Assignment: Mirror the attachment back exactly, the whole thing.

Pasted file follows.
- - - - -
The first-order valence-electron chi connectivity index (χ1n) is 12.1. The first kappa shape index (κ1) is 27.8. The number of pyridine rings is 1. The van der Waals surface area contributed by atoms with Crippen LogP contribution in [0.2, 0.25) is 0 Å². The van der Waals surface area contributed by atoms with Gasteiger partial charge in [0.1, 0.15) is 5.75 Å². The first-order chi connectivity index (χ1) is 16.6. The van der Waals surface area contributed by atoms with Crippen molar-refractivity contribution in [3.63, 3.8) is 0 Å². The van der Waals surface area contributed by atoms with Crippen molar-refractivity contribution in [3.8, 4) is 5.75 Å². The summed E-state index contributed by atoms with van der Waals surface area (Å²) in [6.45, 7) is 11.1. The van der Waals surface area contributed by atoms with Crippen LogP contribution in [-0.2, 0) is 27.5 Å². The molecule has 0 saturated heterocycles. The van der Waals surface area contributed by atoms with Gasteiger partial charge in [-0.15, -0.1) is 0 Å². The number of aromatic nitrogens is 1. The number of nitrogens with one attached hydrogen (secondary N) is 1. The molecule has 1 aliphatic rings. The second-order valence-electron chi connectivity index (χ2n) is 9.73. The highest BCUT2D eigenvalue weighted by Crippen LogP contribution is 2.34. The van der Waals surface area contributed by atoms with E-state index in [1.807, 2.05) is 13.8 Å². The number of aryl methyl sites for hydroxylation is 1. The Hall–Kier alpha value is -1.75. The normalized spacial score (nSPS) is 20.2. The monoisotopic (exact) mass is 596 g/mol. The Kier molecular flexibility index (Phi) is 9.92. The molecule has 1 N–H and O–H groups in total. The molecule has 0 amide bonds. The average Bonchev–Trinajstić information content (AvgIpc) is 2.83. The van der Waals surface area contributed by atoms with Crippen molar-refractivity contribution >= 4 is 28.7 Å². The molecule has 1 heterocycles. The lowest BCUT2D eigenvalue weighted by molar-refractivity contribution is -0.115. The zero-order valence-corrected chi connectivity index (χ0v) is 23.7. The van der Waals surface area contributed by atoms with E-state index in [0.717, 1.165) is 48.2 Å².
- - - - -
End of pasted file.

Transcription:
The first-order valence-electron chi connectivity index (χ1n) is 12.1. The first kappa shape index (κ1) is 27.8. The number of pyridine rings is 1. The van der Waals surface area contributed by atoms with Crippen LogP contribution in [0.2, 0.25) is 0 Å². The van der Waals surface area contributed by atoms with Gasteiger partial charge in [0.1, 0.15) is 5.75 Å². The first-order chi connectivity index (χ1) is 16.6. The van der Waals surface area contributed by atoms with Crippen molar-refractivity contribution in [3.63, 3.8) is 0 Å². The van der Waals surface area contributed by atoms with Crippen molar-refractivity contribution in [3.8, 4) is 5.75 Å². The summed E-state index contributed by atoms with van der Waals surface area (Å²) in [6.45, 7) is 11.1. The van der Waals surface area contributed by atoms with Crippen LogP contribution in [-0.2, 0) is 27.5 Å². The molecule has 0 saturated heterocycles. The van der Waals surface area contributed by atoms with Gasteiger partial charge in [-0.15, -0.1) is 0 Å². The number of aromatic nitrogens is 1. The number of nitrogens with one attached hydrogen (secondary N) is 1. The molecule has 1 aliphatic rings. The second-order valence-electron chi connectivity index (χ2n) is 9.73. The highest BCUT2D eigenvalue weighted by Crippen LogP contribution is 2.34. The van der Waals surface area contributed by atoms with E-state index in [1.807, 2.05) is 13.8 Å². The number of aryl methyl sites for hydroxylation is 1. The Hall–Kier alpha value is -1.75. The normalized spacial score (nSPS) is 20.2. The monoisotopic (exact) mass is 596 g/mol. The Kier molecular flexibility index (Phi) is 9.92. The molecule has 1 N–H and O–H groups in total. The molecule has 0 amide bonds. The average Bonchev–Trinajstić information content (AvgIpc) is 2.83. The van der Waals surface area contributed by atoms with Crippen molar-refractivity contribution >= 4 is 28.7 Å². The molecule has 1 heterocycles. The lowest BCUT2D eigenvalue weighted by molar-refractivity contribution is -0.115. The zero-order valence-corrected chi connectivity index (χ0v) is 23.7. The van der Waals surface area contributed by atoms with E-state index in [0.717, 1.165) is 48.2 Å².